Nothing about my childhood portended a career in war journalism. As an only child rattling around the top floors of townhouses on the Upper East Side and Belgravia, with an ever-revolving door of nannies, the pain and privation of war could not have been more remote.

My workaholic American mother was the self-described “architect” of my life. She organized for me to be ferried from ballet to ice-skating to tennis and piano lessons. She had, and still has, a strong opinion about pretty much everything, from her disdain for sunsets—“they’re corny and boring”—to her love of Walgreens—“America has the greatest drugstores on earth.” Her professional life has been dedicated to creating beautiful houses. “I’m a spatial genius,” she often says. Modesty has never been her strong suit.

My mother was always very candid about what she expected from me. “I will always give you freedom and money, as long as you get straight A’s and look beautiful—that’s all I ask.” At the age of ten, I was shipped off to a dismal boarding school in the British countryside with vague assurances that it had an excellent academic record. “At least your friends will be smart. My social European girlfriends all went to finishing school and are complete twits.”

After illegally crossing the Turkish border with her producer Ben Plesser, the author interviews Muhanned, the self-proclaimed leader of the Idlib Martyr’s Brigade in northern Syria, 2012.

While most of my classmates were dropped off with engraved stationery and tuck boxes, I was given packs of acidophilus tablets and Ryvita crackers with a stern warning that the Brits don’t have any fiber in their food. It may not sound like the training of a foreign correspondent, but my upbringing certainly taught me to be adaptable, self-reliant, and curious.

During the summers, my mother and I would fly to Hong Kong to visit my father, a British investment banker working there at the time, and we would travel around Asia. On these trips, she’d offer a seemingly endless stream of instructions and unsolicited advice.

“Always eat airplane food, you never know when you’re going to get stuck somewhere.”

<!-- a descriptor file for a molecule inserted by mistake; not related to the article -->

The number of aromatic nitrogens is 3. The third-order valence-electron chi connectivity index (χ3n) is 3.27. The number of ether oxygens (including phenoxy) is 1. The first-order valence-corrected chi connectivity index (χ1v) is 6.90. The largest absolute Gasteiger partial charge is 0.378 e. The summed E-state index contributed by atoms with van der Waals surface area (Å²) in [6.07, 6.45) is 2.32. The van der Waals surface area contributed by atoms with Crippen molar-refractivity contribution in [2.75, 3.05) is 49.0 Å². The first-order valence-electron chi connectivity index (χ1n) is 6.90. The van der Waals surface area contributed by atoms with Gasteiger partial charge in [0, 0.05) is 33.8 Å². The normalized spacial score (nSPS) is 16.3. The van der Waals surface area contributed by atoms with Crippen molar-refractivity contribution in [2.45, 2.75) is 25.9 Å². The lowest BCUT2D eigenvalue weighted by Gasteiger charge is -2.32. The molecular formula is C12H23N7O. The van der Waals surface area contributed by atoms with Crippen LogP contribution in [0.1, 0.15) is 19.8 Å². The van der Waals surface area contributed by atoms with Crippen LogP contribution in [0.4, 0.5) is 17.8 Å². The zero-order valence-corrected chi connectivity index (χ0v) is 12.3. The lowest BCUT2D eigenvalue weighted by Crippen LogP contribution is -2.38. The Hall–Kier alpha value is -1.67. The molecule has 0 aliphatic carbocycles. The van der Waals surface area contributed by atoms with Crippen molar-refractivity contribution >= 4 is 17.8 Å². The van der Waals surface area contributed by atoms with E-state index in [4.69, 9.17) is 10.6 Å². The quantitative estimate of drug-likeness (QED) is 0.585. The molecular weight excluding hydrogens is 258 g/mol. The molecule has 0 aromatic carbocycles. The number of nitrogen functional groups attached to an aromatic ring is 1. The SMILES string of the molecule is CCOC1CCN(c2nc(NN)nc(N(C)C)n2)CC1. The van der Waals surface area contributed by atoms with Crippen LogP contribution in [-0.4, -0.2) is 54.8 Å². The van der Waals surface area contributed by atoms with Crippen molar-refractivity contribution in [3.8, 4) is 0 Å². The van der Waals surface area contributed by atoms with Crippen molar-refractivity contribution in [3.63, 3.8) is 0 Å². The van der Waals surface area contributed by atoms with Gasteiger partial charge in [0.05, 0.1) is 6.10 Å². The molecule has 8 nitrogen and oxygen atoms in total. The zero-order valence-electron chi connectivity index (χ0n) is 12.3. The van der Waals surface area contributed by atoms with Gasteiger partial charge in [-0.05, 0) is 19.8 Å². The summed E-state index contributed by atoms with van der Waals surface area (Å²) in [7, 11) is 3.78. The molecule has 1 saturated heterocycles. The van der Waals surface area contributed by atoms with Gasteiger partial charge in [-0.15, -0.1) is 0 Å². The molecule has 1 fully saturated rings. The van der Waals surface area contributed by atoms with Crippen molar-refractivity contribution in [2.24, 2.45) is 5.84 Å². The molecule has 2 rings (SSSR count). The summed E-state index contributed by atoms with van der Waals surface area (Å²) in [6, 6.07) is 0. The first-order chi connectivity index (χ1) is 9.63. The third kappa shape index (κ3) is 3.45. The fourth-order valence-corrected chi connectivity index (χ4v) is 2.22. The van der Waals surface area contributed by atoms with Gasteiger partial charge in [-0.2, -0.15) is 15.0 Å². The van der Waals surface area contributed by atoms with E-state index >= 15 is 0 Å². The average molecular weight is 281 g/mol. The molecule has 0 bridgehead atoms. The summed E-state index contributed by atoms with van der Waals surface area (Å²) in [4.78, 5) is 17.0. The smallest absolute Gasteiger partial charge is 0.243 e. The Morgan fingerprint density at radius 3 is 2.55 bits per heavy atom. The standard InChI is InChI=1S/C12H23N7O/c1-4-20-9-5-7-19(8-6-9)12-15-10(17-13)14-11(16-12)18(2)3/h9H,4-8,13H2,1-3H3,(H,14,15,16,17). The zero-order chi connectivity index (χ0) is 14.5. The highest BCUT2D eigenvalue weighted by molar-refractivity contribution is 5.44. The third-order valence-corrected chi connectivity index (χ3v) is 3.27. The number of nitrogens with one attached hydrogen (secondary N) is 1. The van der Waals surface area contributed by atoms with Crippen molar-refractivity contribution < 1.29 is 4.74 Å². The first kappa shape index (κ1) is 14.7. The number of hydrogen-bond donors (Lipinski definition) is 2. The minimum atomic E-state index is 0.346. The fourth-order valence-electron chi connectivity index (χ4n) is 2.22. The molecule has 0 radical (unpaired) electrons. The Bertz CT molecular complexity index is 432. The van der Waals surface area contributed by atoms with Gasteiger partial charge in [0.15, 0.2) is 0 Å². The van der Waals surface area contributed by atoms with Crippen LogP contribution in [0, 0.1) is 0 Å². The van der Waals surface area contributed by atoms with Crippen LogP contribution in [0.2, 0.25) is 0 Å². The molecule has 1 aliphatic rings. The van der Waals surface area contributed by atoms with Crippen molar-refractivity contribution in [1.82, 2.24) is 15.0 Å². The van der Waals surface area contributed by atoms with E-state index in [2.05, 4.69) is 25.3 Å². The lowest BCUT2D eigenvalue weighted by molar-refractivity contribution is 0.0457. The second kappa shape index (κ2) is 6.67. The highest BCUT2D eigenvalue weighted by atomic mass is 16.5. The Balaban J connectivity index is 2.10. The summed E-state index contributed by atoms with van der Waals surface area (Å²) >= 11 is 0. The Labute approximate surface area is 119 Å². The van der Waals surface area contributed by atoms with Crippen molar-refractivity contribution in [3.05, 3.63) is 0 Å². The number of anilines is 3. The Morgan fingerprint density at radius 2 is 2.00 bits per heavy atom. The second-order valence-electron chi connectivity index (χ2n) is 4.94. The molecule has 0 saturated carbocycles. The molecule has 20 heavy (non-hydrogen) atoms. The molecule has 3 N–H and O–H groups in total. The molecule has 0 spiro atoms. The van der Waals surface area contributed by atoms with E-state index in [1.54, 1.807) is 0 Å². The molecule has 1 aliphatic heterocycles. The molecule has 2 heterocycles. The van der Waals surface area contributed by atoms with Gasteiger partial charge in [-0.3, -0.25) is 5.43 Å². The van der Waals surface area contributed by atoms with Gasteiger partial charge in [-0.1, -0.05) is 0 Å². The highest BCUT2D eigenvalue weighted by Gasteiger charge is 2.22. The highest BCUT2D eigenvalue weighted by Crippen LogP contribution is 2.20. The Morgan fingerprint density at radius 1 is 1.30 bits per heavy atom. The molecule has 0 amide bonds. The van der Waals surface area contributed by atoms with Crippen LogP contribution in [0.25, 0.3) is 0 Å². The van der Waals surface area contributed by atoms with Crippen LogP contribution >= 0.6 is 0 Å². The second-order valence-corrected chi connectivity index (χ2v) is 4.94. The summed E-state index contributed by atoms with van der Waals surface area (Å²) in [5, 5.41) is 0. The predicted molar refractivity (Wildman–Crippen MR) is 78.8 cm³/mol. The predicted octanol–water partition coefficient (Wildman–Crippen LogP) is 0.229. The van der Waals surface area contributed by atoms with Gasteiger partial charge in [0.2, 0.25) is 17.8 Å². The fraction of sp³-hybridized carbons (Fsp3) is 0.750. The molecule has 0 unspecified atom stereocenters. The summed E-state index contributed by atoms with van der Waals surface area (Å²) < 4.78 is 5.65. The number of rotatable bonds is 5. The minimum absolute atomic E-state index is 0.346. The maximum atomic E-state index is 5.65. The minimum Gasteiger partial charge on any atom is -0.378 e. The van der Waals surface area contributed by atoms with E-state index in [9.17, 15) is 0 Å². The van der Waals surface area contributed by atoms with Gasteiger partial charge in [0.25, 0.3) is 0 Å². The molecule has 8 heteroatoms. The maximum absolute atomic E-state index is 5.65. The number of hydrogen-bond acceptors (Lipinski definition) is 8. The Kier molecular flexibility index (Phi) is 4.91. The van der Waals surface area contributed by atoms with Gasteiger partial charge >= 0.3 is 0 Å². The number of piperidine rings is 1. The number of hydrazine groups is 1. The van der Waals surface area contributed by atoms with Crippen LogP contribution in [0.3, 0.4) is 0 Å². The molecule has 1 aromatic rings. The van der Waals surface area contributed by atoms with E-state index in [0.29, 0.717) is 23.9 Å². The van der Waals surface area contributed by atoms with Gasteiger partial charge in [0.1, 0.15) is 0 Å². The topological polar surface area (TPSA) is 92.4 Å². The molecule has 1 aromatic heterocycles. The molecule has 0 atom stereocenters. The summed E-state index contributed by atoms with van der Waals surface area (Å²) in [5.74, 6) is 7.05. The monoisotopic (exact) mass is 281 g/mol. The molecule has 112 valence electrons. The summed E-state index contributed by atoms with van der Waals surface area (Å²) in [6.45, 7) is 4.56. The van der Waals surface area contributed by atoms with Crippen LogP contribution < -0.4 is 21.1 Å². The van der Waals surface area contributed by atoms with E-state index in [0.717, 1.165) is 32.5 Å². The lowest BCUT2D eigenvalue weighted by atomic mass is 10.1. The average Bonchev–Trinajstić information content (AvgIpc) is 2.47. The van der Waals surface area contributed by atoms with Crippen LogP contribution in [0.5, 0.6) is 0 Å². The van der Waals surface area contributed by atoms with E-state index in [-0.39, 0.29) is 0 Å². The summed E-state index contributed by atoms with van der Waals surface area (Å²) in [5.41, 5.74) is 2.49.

“You should hand wash your underwear in hotels. It’s what ladies do.”

“Never go anywhere without undereye concealer.”

“The secret to a great martini is the vermouth.”

“Always carry Benadryl with you.”

And, most importantly, ”NEVER CHECK IN LUGGAGE!!

“At least your friends will be smart. My social European girlfriends all went to finishing school and are complete twits.”

At the time, I found these diatribes rather tedious, but years later, I concede that this was all very solid advice. I have relied on my mother’s wisdom when covering conflicts and crises around the world (particularly when I forgot to pack a spare pair of underwear to cover the tsunami in Japan) and I now impart it to younger journalists who are starting out.

My mother has always been a huge supporter of my career. A voracious consumer of news, she can stay in bed for hours in the morning reading every newspaper in the U.S. and U.K., with CNN blaring in the background. When, as a teenager, I insisted that I wanted to be an actress, she would shake her head and say, “You’re too smart—you’ll grow out of it.” While she is passionate and knowledgeable about many of the stories I have covered, particularly Syria, she also understands instinctively that television is fundamentally a superficial medium. Even today, she scrutinizes every single one of my live shots and immediately pecks out an email with her forefinger detailing her observations.

“Don’t lose too much weight but for God’s sake don’t get fat—you look better when you’re bony.”

“Wear your hair up.”

“Orange is not your color… nor is green—you look sickly.”

“Don’t stoop.”

“Don’t be phony.”

“Be careful of sounding too nasal.”

As I noted in a speech at my wedding, “Those girls in Toddlers and Tiaras have got nothing on me.”

When I had finished writing my book, On All Fronts: the Education of a Journalist, I gave it to my mother to read. She insisted that she didn’t even recognize the descriptions of her—“It’s like you’re describing a fictional character”—though I could tell she was secretly pleased at being featured so prominently in descriptions of my early life. She did, she said, have one serious request.

“I have given it some thought, darling, and I do think you should dedicate the book to me.”

Of course, I did.

Clarissa Ward’s On All Fronts: The Education of a Journalist is out now from Penguin Press